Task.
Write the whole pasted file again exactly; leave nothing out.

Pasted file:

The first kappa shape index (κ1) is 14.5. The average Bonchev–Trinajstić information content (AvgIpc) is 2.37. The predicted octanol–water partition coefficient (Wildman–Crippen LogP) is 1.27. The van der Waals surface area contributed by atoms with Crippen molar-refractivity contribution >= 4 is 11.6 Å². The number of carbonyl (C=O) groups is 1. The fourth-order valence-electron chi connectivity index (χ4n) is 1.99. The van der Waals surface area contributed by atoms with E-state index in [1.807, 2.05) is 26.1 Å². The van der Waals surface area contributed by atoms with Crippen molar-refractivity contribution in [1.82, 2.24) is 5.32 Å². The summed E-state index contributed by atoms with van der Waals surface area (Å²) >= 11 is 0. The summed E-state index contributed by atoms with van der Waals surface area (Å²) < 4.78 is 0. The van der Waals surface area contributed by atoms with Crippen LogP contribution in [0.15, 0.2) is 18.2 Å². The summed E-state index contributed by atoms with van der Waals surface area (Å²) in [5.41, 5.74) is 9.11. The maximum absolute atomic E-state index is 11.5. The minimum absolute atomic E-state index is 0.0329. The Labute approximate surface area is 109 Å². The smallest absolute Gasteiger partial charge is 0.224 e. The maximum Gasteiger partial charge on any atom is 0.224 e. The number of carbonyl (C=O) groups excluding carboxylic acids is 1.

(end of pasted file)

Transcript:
The first kappa shape index (κ1) is 14.5. The average Bonchev–Trinajstić information content (AvgIpc) is 2.37. The predicted octanol–water partition coefficient (Wildman–Crippen LogP) is 1.27. The van der Waals surface area contributed by atoms with Crippen molar-refractivity contribution >= 4 is 11.6 Å². The number of carbonyl (C=O) groups is 1. The fourth-order valence-electron chi connectivity index (χ4n) is 1.99. The van der Waals surface area contributed by atoms with E-state index in [1.807, 2.05) is 26.1 Å². The van der Waals surface area contributed by atoms with Crippen molar-refractivity contribution in [1.82, 2.24) is 5.32 Å². The summed E-state index contributed by atoms with van der Waals surface area (Å²) >= 11 is 0. The summed E-state index contributed by atoms with van der Waals surface area (Å²) < 4.78 is 0. The van der Waals surface area contributed by atoms with Crippen LogP contribution in [0.15, 0.2) is 18.2 Å². The summed E-state index contributed by atoms with van der Waals surface area (Å²) in [5.41, 5.74) is 9.11. The maximum absolute atomic E-state index is 11.5. The minimum absolute atomic E-state index is 0.0329. The Labute approximate surface area is 109 Å². The smallest absolute Gasteiger partial charge is 0.224 e. The maximum Gasteiger partial charge on any atom is 0.224 e. The number of carbonyl (C=O) groups excluding carboxylic acids is 1.